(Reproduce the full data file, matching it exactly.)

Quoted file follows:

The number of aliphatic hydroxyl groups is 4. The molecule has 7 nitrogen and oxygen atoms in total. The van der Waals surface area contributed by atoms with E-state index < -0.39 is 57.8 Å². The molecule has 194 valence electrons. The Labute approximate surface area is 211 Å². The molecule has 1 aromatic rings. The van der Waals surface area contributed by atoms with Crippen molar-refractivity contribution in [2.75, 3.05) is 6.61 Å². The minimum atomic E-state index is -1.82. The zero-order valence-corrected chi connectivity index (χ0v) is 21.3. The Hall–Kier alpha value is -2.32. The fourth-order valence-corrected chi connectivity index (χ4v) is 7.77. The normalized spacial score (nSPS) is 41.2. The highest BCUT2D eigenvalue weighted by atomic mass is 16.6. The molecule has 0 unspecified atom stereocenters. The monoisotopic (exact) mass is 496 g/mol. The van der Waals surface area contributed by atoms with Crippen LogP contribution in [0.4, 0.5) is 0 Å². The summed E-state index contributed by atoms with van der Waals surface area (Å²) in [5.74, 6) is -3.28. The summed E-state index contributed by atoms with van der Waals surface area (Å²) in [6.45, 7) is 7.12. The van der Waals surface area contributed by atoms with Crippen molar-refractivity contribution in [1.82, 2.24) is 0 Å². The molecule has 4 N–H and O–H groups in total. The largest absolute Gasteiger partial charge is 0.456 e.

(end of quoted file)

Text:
The number of aliphatic hydroxyl groups is 4. The molecule has 7 nitrogen and oxygen atoms in total. The van der Waals surface area contributed by atoms with E-state index < -0.39 is 57.8 Å². The molecule has 194 valence electrons. The Labute approximate surface area is 211 Å². The molecule has 1 aromatic rings. The van der Waals surface area contributed by atoms with Crippen molar-refractivity contribution in [2.75, 3.05) is 6.61 Å². The minimum atomic E-state index is -1.82. The zero-order valence-corrected chi connectivity index (χ0v) is 21.3. The Hall–Kier alpha value is -2.32. The fourth-order valence-corrected chi connectivity index (χ4v) is 7.77. The normalized spacial score (nSPS) is 41.2. The highest BCUT2D eigenvalue weighted by atomic mass is 16.6. The molecule has 0 unspecified atom stereocenters. The monoisotopic (exact) mass is 496 g/mol. The van der Waals surface area contributed by atoms with Crippen LogP contribution in [0.4, 0.5) is 0 Å². The summed E-state index contributed by atoms with van der Waals surface area (Å²) in [5.74, 6) is -3.28. The summed E-state index contributed by atoms with van der Waals surface area (Å²) in [6.45, 7) is 7.12. The van der Waals surface area contributed by atoms with Crippen molar-refractivity contribution in [1.82, 2.24) is 0 Å². The molecule has 4 N–H and O–H groups in total. The largest absolute Gasteiger partial charge is 0.456 e.